Indonesia Muslim hardliners break up what they think is gay sex party

JAKARTA (Reuters) - About 50 members of a hardline Muslim group barged into an apartment in the Indonesian capital to break up what they said was a gay sex party, angering rights groups, and police said on Monday no one in the flat had done anything wrong.

The lesbian, gay, bisexual and transgender community is largely accepted in urban areas of Indonesia, the world’s largest Muslim-majority country, and being gay is not illegal, but there is growing concern among rights activists about intolerance.

South Jakarta police chief Iwan Setiawan said the 13 men in the apartment were questioned and released on Monday because there was no evidence they had broken any law at the weekend gathering.

Our Voice, a group supporting gay rights, said police should have detained the members of the Islamic Defenders Front (FPI) for breach of privacy.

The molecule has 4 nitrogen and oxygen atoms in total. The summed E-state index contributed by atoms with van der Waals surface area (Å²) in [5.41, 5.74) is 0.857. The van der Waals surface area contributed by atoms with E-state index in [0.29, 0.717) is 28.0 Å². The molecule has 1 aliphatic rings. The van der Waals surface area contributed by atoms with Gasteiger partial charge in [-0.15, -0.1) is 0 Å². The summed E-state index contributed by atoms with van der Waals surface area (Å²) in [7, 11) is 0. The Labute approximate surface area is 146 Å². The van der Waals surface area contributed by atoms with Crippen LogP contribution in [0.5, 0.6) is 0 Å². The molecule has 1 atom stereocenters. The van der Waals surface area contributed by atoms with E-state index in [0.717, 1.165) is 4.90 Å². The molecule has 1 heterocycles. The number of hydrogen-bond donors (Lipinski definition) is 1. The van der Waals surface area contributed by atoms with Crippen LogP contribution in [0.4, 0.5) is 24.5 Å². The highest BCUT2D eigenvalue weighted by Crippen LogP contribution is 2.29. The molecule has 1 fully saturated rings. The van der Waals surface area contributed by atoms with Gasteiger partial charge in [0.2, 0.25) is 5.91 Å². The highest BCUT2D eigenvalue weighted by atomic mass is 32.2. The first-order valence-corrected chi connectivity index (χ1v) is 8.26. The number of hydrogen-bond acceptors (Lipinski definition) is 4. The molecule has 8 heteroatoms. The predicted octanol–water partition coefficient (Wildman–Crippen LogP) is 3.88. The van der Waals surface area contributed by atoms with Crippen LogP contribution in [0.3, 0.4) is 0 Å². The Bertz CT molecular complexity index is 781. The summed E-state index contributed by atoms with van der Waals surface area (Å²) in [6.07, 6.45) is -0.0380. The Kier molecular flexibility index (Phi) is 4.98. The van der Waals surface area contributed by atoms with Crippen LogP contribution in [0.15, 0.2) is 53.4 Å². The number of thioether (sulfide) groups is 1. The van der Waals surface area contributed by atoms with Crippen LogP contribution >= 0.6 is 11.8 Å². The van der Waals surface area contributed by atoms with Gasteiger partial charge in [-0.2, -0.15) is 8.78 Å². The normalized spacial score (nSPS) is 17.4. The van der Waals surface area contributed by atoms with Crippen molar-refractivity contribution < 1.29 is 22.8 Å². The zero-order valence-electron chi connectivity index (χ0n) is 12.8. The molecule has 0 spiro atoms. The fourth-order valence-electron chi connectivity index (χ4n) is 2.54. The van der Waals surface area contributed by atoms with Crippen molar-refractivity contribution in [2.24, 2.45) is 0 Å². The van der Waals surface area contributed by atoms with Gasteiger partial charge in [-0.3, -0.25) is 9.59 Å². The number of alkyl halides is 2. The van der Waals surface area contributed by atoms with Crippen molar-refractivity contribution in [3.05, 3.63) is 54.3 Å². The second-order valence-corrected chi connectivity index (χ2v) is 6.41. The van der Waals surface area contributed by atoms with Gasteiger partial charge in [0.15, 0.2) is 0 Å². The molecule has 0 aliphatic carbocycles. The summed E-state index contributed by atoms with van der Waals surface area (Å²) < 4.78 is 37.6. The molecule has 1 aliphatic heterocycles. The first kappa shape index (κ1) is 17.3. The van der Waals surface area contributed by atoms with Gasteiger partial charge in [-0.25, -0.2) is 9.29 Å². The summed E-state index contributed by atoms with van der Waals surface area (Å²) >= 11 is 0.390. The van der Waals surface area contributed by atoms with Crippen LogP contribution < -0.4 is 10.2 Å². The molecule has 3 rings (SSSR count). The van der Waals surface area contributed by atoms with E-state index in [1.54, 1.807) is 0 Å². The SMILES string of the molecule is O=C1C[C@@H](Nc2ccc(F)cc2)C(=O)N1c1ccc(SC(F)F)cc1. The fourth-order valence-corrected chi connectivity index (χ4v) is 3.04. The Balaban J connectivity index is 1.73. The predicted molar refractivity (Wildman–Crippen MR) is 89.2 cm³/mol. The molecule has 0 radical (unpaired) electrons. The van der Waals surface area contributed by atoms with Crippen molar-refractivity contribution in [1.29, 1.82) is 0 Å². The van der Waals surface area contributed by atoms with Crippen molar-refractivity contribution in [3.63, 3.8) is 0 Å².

“For a government agency to allow such thing to happen, it is terrifying. It is a warning for this nation,” said Hartoyo, a director of Our Voice.

The FPI, which is also known for raiding bars and nightclubs, as well as helping prevent pop star Lady Gaga perform in the country, has vowed to continue such actions.

“The FPI since its birth has been and in the future will continue to fight to uphold what is good and to ban what is bad for society at all costs,” Novel Bamukmin, the group’s Jakarta secretary general, said.

The FPI backed a large rally on Nov. 4 against Jakarta’s Christian governor, who is accused of insulting the Koran.

One person was killed and more than 100 were wounded when the protest, the biggest in the city in recent years, briefly turned violent.

Reporting by Gayatri Suroyo and Agustinus Beo Da Costa; Editing by Nick Macfie